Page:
The newest type of bullying, and may later be included in the three types of bullying, is cyberbullying. "Cyberbullying is bullying that takes place using electronic technology. Electronic technology includes devices and equipment such as cell phones, computers, and tablets as well as communication tools including social media sites, text messages, chat, and websites" (Stop Bullying). With the rise of social media and the dependence young children rely on it, there is no doubt that there would be bullying on the web. Some examples of cyberbullying are sending mean texts or emails, sending rumors via email or on social networking sites, posting embarrassing pictures or videos of someone else on a website, or creating fake profiles to bully someone. I have witnessed cyberbullying before on various social networking sites and have seen what it does to the bully's life and the victim's life. "Kids who are being cyberbullied are often bullied in person, as well. Additionally, kids who are cyberbullied have a harder time getting away from the behavior" (Stop Bullying). I think it is important for parents or guardians to monitor a child's activity on the Internet and phone. These are two forms of communication that can be easily abused and, more times than not, are abused.

Bullying can have a lasting effect on a person's mental and physical health. "Studies show that people who are abused by their peers are at risk for mental health problems, such as low self-esteem, stress, depression, or anxiety. They also think about suicide more" (Kids Health). "Bullying can lead children and teenagers to feel tense and afraid" (NLM). Some warning signs that someone is being bullied are unexplainable injuries, lost or destroyed personal items, frequent headaches or stomach aches, changes in eating habits, difficulty sleeping, declining grades, not wanting to attend school, sudden loss of friend(s), feelings of helplessness or even self-destructive behaviors. Many children do not seek help because it makes them feel helpless and they want to deal with their problem themselves and don't want someone else to. Children also fear that they may be rejected by their peers if they tell an adult. Adults don't tell people that they are being bullied because they have the idea that they are an adult and can handle it themselves and sometimes it can turn violently between the victim and the bully.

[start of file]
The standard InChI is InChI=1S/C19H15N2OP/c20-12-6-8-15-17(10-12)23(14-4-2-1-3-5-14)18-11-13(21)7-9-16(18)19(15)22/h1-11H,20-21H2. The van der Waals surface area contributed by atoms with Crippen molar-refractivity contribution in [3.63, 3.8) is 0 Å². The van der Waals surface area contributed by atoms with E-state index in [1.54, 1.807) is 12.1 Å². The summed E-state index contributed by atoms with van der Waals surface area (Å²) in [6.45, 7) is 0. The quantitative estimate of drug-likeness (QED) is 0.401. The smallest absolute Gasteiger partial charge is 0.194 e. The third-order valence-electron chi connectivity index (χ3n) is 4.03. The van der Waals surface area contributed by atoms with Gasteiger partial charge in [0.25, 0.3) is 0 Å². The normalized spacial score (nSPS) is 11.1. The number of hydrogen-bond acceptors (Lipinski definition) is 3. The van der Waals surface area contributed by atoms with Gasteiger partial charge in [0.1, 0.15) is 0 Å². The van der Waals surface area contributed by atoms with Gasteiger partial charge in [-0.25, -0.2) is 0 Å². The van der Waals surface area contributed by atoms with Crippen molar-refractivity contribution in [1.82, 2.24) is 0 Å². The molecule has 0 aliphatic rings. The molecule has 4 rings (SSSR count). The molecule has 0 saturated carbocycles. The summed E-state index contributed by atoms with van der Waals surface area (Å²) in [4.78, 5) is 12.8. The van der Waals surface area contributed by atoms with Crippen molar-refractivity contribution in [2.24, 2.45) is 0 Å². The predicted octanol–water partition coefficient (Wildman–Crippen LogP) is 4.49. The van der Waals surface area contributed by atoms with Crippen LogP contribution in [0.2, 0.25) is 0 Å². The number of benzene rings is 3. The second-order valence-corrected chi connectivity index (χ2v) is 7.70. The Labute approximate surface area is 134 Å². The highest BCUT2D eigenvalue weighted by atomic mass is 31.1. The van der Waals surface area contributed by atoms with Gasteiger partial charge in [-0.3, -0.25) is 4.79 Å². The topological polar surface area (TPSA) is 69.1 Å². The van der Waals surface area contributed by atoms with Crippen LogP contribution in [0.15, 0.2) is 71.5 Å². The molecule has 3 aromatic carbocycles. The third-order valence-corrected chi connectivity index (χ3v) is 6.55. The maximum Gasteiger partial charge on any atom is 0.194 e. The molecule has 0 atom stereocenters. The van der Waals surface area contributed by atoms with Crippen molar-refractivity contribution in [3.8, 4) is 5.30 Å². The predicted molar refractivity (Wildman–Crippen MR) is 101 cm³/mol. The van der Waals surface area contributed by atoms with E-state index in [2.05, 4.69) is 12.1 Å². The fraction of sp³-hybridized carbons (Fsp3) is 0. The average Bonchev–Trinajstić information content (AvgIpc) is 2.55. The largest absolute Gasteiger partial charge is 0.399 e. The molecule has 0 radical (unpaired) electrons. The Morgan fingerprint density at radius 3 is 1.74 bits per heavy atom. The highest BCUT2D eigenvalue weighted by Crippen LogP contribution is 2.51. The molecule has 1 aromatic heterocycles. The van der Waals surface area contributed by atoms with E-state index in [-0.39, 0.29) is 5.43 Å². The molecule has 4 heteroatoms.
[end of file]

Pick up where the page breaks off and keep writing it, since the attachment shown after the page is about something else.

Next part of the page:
Bullying is an epidemic that is happening everywhere. As stated previously, many actions by us and our peers are considered bullying tactics. A lot of people do not realize that they bully or they do realize and they keep doing it. The national ad campaign, Stop Bullying, has crafted many public service announcements on television, in magazines and even online, but bullying still exists. Parents, educators, mentors, and peers are all trying to curb the bullying effect and change the world into a positive environment. With one step at a time, bullying can be stopped. We just have to take the time to admit that we bully and see how we can change it, for good.

 

1
Text Only
Lifestyles
  • Parkinson’s therapies help patients live big and loud

    Parkinson’s disease has famously affected the lives of celebrities like Michael J. Fox and Muhammad Ali. But whether a person with Parkinson’s is world famous or a next-door neighbor, new therapies are offering hope for a better quality of life.

    July 22, 2014

  • 8-5 CATS in Palace-Carole Jarboe Cullen - waterfall.jpg Local art event planned at CATS